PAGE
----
As social creatures, outdoor interaction is in our nature and, in fact, ameliorating to our overall well-being. There are myriad of proactive activities to engage in while quarantined. Social bonding has allowed us to feel and show compassion, empathy, and support during our most trying times. While applying a social distancing lifestyle, it is of paramount to practice self-care. You can freely practice self-care by moderating your lifestyle: regulating a clean balance diet, staying hydrated, getting adequate rest, exercising indoors or taking a walk in the neighborhood, reading that book you’ve had on hold on your bookshelf, singing to your loved one’s favorite music playlist, writing letters to your friends & family, and engaging in arts & crafts. Note that it is important to refrain from news media overload. This can sometimes cause more harm than good and may even intervene with the healing process. Remember that although the door for physical comfort is temporarily closed, there are many other doors open to compensate that void.
Every person who comes into our lives makes our heart grow fuller. Who makes a difference in your life? Do they know how much they mean to you? We show gratitude and kindness by letting others know. Don’t be discouraged to reach out and let them know they are appreciated. You’ll find it amusing how filling that can be for the soul. While virtual meetings can never replace real-life support, regular phone calls and text messages can help bridge the gap. If you are grieving, make it a habit to reach out to your loved ones each day. If you want to offer support to someone who has experienced a loss, be sure to reach out however you can. Finally, acknowledging the grieving process is important and vital for the healing journey. Psychologist George Bonanno best puts it, “though grief is difficult, it helps to recognize that it’s natural and useful” (Wier, K., 2020, April 6). Give yourself time to assess your emotions. You don’t have to rush the feeling of agony, fear, anxiety, anger, regret, and sadness. This is a great time to get to know yourself.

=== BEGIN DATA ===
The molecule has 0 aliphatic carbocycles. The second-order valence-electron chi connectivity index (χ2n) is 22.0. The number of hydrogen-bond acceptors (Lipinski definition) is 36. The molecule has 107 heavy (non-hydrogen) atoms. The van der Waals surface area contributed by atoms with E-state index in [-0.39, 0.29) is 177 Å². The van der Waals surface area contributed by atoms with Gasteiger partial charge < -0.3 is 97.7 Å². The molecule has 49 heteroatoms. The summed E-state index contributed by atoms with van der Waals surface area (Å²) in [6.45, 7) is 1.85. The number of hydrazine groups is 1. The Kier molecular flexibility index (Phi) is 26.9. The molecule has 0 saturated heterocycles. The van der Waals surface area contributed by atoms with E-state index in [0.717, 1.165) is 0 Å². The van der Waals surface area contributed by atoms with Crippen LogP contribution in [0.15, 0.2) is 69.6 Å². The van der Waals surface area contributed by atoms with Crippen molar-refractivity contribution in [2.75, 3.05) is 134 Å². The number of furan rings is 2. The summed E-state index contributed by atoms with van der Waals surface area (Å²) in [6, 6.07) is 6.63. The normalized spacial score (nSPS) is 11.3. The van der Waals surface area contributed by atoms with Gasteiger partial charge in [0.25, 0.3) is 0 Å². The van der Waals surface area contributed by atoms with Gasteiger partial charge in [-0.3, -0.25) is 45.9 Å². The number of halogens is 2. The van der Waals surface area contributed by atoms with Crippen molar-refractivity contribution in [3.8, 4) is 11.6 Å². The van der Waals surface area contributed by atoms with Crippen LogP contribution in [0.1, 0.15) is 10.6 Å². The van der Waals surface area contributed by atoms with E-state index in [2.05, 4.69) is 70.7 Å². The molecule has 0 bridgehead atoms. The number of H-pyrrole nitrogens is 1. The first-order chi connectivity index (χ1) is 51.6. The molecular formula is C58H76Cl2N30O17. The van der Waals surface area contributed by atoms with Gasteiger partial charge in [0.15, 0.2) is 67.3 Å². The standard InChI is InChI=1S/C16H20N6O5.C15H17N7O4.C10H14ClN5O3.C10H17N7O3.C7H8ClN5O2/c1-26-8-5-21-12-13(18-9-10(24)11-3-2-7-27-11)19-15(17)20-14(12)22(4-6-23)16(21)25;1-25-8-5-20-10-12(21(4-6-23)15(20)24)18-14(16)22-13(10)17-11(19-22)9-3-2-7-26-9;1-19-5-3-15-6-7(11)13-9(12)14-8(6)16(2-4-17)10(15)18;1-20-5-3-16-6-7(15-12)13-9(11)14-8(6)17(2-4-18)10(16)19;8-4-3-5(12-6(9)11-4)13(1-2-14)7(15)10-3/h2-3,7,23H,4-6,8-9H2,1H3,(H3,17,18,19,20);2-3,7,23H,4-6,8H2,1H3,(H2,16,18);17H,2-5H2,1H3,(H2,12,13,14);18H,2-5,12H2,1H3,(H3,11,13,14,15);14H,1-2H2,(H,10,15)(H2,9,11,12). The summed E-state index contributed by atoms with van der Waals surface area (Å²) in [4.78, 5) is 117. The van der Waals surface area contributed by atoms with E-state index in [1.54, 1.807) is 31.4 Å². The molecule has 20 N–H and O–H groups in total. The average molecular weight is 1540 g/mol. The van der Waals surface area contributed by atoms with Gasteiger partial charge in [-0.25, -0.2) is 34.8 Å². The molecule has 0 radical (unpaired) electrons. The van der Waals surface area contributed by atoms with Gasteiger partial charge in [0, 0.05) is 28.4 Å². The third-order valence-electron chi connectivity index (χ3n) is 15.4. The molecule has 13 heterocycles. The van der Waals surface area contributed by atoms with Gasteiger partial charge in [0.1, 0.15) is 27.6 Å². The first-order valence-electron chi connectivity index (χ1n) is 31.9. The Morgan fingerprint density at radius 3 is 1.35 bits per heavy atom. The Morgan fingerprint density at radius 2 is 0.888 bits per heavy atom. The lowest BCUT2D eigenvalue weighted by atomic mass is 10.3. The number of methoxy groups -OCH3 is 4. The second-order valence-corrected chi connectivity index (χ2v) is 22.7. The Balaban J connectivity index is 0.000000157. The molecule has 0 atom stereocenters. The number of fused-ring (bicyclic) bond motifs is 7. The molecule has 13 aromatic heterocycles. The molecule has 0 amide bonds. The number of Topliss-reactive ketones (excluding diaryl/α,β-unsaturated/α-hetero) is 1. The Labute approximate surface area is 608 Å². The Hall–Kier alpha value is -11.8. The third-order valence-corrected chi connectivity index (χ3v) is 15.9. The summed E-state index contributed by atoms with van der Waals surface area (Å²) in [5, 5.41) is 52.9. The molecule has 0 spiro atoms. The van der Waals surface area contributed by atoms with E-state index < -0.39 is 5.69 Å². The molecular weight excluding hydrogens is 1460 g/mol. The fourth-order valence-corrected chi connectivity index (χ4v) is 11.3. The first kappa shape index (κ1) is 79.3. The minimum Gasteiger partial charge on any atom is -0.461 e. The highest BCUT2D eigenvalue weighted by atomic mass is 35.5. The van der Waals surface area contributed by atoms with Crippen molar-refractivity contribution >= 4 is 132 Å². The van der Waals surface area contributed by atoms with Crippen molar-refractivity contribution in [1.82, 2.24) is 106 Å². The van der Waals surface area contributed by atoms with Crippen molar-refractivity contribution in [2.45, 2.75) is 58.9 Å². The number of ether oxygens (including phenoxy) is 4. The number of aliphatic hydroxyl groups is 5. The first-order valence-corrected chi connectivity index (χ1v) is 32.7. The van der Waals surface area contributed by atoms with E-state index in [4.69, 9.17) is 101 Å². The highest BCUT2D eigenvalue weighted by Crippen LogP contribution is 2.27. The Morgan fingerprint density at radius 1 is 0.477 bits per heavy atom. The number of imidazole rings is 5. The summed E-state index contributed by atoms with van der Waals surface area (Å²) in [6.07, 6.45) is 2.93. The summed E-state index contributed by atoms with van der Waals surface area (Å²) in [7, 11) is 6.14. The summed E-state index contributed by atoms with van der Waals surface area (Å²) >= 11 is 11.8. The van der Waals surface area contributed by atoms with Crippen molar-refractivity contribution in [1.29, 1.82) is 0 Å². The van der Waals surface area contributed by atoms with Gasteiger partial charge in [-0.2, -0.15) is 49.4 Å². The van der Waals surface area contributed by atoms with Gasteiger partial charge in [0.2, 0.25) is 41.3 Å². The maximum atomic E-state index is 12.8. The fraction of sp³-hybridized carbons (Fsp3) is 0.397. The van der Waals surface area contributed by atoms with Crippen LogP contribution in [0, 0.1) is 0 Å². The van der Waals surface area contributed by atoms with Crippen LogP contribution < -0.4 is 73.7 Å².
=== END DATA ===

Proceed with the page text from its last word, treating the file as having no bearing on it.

As we demonstrate this nation’s great competency for compassion, we ask ourselves, “What contributions can I make to aid those affected by the pandemic?”
Carolina Hernandez, a Navy Chief Petty Officer and relative to our loving HCH Staff member, Alondra Hernandez, began manufacturing protective face masks for the Armed Forces. As a member herself, Carolina was filled with the determination to help her peers who are risking their health to protect this nation. What started as a couple requests from her unit, quickly turned into a foundation project that allowed Carolina and her family to gracefully turn their home into a factory source for mass production. Carolina’s family efforts have gathered much praise and attention from social media platforms and were even featured in the news media, Univision, and, Estrella TV. Seldom does the military receive donations and, as a result, Carolina has made it an act of appreciation to give back to her unit. A fashion designer and military activist, Carolina’s goal is to donate—to the U.S. Armed Forces—ten masks for every one hundred sold. The distribution of masks has since expanded. To support this great cause, you can get your custom face mask online on Instagram @veteran_couture or by e-mail at email@example.com.